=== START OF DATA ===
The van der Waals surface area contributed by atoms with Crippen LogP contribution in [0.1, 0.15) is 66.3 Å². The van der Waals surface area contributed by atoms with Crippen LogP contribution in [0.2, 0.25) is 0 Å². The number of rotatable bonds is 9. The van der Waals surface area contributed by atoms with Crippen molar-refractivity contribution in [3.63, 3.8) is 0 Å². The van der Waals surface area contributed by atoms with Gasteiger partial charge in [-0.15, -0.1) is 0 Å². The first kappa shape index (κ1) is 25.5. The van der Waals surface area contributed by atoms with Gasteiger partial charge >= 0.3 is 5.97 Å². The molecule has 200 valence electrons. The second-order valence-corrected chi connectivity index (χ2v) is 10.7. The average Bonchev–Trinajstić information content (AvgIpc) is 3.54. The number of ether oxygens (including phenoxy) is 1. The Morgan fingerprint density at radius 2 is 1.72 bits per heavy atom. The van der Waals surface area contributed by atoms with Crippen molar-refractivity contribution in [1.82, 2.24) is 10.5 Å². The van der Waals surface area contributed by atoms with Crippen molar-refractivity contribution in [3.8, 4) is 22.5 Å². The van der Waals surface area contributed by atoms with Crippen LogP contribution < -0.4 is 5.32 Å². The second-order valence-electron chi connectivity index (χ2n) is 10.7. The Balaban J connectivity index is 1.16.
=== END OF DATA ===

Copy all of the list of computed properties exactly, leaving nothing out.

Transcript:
The van der Waals surface area contributed by atoms with Crippen LogP contribution in [0.1, 0.15) is 66.3 Å². The van der Waals surface area contributed by atoms with Crippen LogP contribution in [0.2, 0.25) is 0 Å². The number of rotatable bonds is 9. The van der Waals surface area contributed by atoms with Crippen molar-refractivity contribution in [3.63, 3.8) is 0 Å². The van der Waals surface area contributed by atoms with Gasteiger partial charge in [-0.15, -0.1) is 0 Å². The first kappa shape index (κ1) is 25.5. The van der Waals surface area contributed by atoms with Gasteiger partial charge >= 0.3 is 5.97 Å². The molecule has 200 valence electrons. The second-order valence-corrected chi connectivity index (χ2v) is 10.7. The average Bonchev–Trinajstić information content (AvgIpc) is 3.54. The number of ether oxygens (including phenoxy) is 1. The Morgan fingerprint density at radius 2 is 1.72 bits per heavy atom. The van der Waals surface area contributed by atoms with Crippen molar-refractivity contribution in [1.82, 2.24) is 10.5 Å². The van der Waals surface area contributed by atoms with Crippen molar-refractivity contribution in [3.8, 4) is 22.5 Å². The van der Waals surface area contributed by atoms with Crippen LogP contribution < -0.4 is 5.32 Å². The second-order valence-electron chi connectivity index (χ2n) is 10.7. The Balaban J connectivity index is 1.16.